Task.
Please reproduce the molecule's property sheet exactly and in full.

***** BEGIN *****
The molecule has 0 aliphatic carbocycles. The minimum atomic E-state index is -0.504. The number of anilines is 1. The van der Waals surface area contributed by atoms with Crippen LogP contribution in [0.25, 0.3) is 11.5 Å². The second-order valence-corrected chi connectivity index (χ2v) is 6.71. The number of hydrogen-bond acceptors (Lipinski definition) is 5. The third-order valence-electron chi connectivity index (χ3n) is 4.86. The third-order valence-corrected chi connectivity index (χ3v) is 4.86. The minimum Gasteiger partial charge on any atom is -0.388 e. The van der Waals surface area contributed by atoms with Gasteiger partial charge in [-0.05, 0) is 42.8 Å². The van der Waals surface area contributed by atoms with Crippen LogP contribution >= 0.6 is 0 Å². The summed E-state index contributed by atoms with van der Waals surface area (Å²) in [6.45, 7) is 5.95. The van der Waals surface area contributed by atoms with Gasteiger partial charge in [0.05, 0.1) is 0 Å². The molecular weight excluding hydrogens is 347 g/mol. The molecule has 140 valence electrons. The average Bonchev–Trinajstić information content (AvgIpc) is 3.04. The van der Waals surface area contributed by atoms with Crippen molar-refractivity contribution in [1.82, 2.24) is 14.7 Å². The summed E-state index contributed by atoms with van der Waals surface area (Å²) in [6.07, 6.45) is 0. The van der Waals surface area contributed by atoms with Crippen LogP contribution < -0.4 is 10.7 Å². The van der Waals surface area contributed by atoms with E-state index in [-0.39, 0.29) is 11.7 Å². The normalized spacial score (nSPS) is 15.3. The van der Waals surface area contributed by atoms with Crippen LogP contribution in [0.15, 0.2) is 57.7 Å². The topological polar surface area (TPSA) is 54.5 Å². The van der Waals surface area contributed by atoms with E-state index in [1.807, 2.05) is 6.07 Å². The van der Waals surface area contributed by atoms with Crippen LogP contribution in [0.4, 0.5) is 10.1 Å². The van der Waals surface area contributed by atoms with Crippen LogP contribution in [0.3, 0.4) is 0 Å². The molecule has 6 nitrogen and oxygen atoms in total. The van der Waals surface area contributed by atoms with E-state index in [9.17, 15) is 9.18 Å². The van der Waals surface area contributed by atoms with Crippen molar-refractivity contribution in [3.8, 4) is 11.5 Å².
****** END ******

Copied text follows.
The molecule has 0 aliphatic carbocycles. The minimum atomic E-state index is -0.504. The number of anilines is 1. The van der Waals surface area contributed by atoms with Crippen LogP contribution in [0.25, 0.3) is 11.5 Å². The second-order valence-corrected chi connectivity index (χ2v) is 6.71. The number of hydrogen-bond acceptors (Lipinski definition) is 5. The third-order valence-electron chi connectivity index (χ3n) is 4.86. The third-order valence-corrected chi connectivity index (χ3v) is 4.86. The minimum Gasteiger partial charge on any atom is -0.388 e. The van der Waals surface area contributed by atoms with Gasteiger partial charge in [-0.05, 0) is 42.8 Å². The van der Waals surface area contributed by atoms with Crippen LogP contribution >= 0.6 is 0 Å². The summed E-state index contributed by atoms with van der Waals surface area (Å²) in [6.45, 7) is 5.95. The van der Waals surface area contributed by atoms with Gasteiger partial charge in [0.05, 0.1) is 0 Å². The molecular weight excluding hydrogens is 347 g/mol. The molecule has 140 valence electrons. The average Bonchev–Trinajstić information content (AvgIpc) is 3.04. The van der Waals surface area contributed by atoms with Crippen molar-refractivity contribution in [1.82, 2.24) is 14.7 Å². The summed E-state index contributed by atoms with van der Waals surface area (Å²) in [6.07, 6.45) is 0. The van der Waals surface area contributed by atoms with Crippen LogP contribution < -0.4 is 10.7 Å². The van der Waals surface area contributed by atoms with E-state index in [-0.39, 0.29) is 11.7 Å². The normalized spacial score (nSPS) is 15.3. The van der Waals surface area contributed by atoms with Crippen LogP contribution in [0.15, 0.2) is 57.7 Å². The topological polar surface area (TPSA) is 54.5 Å². The van der Waals surface area contributed by atoms with E-state index in [1.807, 2.05) is 6.07 Å². The van der Waals surface area contributed by atoms with Crippen LogP contribution in [0.4, 0.5) is 10.1 Å². The van der Waals surface area contributed by atoms with Crippen LogP contribution in [0.3, 0.4) is 0 Å². The molecule has 6 nitrogen and oxygen atoms in total. The van der Waals surface area contributed by atoms with E-state index in [9.17, 15) is 9.18 Å². The van der Waals surface area contributed by atoms with Crippen molar-refractivity contribution in [3.8, 4) is 11.5 Å².